The benefits to maintaining a vegetarian diet are myriad and increasingly well-defined by modern science; these benefits include decreased risk of heart disease and certain cancers. Many vegetarians claim to feel better and more perceptive, and two of the top three sprinters in the world are vegan. Vegetarians often claim moral superiority over non-vegetarians through varieties of a “hurt no living thing” credo. Nevertheless, only 2.8% of American adults are vegetarian. The advantages to vegetarianism are well-known, and the disadvantages seem negligible, yet in most countries only a tiny portion of the populace are vegetarian or vegan; Why would anyone ignore the option to live longer and feel superior, both physically and ethically?
Primarily, the opponents of vegetarianism disagree with it's strictures on scientific grounds. “But of course,” answer the vegetarians “their own muse, science, silences those claims without effort.” No, in fact; studies indicate vegetarians are much more at risk for deficiencies in calcium, iron, zinc, and B-vitamins. Although many devoted vegetarians take supplements to counteract these deficiencies, the eventual lethality of an iron deficiency-related anemia, for example, completely debunks many vegetarian's claims that no meat is somehow “more natural”—if normal humans can't survive unaided after eliminating part of their diet, it can only be concluded that part of their diet was essential.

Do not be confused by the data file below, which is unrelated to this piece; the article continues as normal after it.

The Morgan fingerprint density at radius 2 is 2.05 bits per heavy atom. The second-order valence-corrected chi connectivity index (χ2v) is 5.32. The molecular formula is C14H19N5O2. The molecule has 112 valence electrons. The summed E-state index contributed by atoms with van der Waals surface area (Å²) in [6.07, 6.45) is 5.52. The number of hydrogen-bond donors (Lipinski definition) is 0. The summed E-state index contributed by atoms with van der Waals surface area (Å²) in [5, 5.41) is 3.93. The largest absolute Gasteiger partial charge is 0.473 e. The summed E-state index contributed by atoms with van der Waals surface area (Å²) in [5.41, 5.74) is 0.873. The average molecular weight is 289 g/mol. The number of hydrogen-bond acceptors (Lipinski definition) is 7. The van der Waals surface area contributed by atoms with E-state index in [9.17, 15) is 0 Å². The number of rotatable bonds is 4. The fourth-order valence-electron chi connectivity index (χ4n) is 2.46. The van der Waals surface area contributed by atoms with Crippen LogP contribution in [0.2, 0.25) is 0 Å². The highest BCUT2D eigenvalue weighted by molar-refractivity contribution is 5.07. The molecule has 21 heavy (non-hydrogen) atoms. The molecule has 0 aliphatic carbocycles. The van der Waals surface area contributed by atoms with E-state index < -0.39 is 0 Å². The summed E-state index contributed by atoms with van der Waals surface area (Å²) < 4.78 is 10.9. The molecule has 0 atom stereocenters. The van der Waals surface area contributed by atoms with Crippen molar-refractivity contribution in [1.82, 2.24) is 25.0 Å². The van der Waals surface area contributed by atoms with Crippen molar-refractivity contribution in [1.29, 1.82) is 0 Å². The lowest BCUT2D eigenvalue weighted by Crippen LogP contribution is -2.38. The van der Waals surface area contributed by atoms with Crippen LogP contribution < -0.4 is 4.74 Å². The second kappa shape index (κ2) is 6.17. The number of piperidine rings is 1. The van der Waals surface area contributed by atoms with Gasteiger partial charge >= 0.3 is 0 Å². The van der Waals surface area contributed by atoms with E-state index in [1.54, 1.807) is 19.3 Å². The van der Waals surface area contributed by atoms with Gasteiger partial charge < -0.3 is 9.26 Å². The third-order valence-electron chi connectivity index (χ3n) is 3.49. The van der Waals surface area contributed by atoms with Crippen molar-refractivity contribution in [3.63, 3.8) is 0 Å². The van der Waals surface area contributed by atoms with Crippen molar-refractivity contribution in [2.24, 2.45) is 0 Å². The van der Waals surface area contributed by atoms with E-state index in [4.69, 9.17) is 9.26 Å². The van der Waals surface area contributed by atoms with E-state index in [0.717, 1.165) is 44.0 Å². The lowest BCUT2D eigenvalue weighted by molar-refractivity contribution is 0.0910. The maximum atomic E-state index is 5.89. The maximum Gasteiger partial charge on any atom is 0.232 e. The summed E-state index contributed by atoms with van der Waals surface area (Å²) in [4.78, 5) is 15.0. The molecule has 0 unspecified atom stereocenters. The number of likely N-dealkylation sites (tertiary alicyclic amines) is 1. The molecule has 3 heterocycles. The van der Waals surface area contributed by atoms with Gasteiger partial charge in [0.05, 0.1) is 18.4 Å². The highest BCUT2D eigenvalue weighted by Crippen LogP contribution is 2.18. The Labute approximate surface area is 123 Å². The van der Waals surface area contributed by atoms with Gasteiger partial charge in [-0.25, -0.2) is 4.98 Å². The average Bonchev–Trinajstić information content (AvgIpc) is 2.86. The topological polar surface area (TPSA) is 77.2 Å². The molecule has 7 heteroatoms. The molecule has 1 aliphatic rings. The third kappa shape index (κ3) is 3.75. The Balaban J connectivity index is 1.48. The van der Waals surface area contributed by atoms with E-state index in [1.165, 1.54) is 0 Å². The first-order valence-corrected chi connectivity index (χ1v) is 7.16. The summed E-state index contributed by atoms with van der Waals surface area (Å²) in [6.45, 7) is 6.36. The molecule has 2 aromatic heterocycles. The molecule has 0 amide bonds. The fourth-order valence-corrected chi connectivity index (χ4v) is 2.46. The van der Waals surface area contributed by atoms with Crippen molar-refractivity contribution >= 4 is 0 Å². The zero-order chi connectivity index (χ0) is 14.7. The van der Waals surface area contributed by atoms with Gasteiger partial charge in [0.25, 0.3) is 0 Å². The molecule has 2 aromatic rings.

An even more serious symptom of vegetarian diet is calcium deficiency: calcium deficiency inhibits bone growth, even causing proactive weakening of bone structures, and eventually osteoporosis and death. Again, many vegetarians take supplements or get their calcium from dairy products, which are produced by the very animals they seek to prevent the mistreatment of. Incorporated dairy cows are just as medicated and maltreated as those grown for their meat; not only does this shortsighted approach cause many vegetarians to intake similar amounts of hormones and antibiotics as non-vegetarians, it also again invalidates their moral argument.
Ever met anyone with anorexia? Chances are, in order to disguise their life-threatening eating disorder, they claimed to be vegetarian. This practice is so common among eating-disorder patients that vegetarian diet is considered a medical warning-sign that a patient is at risk for anorexia nervosa, bulimia, stimulant or laxative abuse, or binge eating. That is by no means saying that all vegetarians have eating disorders, but, according to “The Dark Side of Vegetarianism,” teenage and adult vegetarians are 400% more likely to indulge in risky eating behaviors, especially binging. These data suggest that vegetarianism can be, rather than a solution for the bad eating habits of Americans, a simple disguise for an equally unhealthy routine. According to epidemiology professor Dianne Neumark-Sztainer , a co-author of the study, “[Vegetarianism] can be a very, very healthy way to eat, as...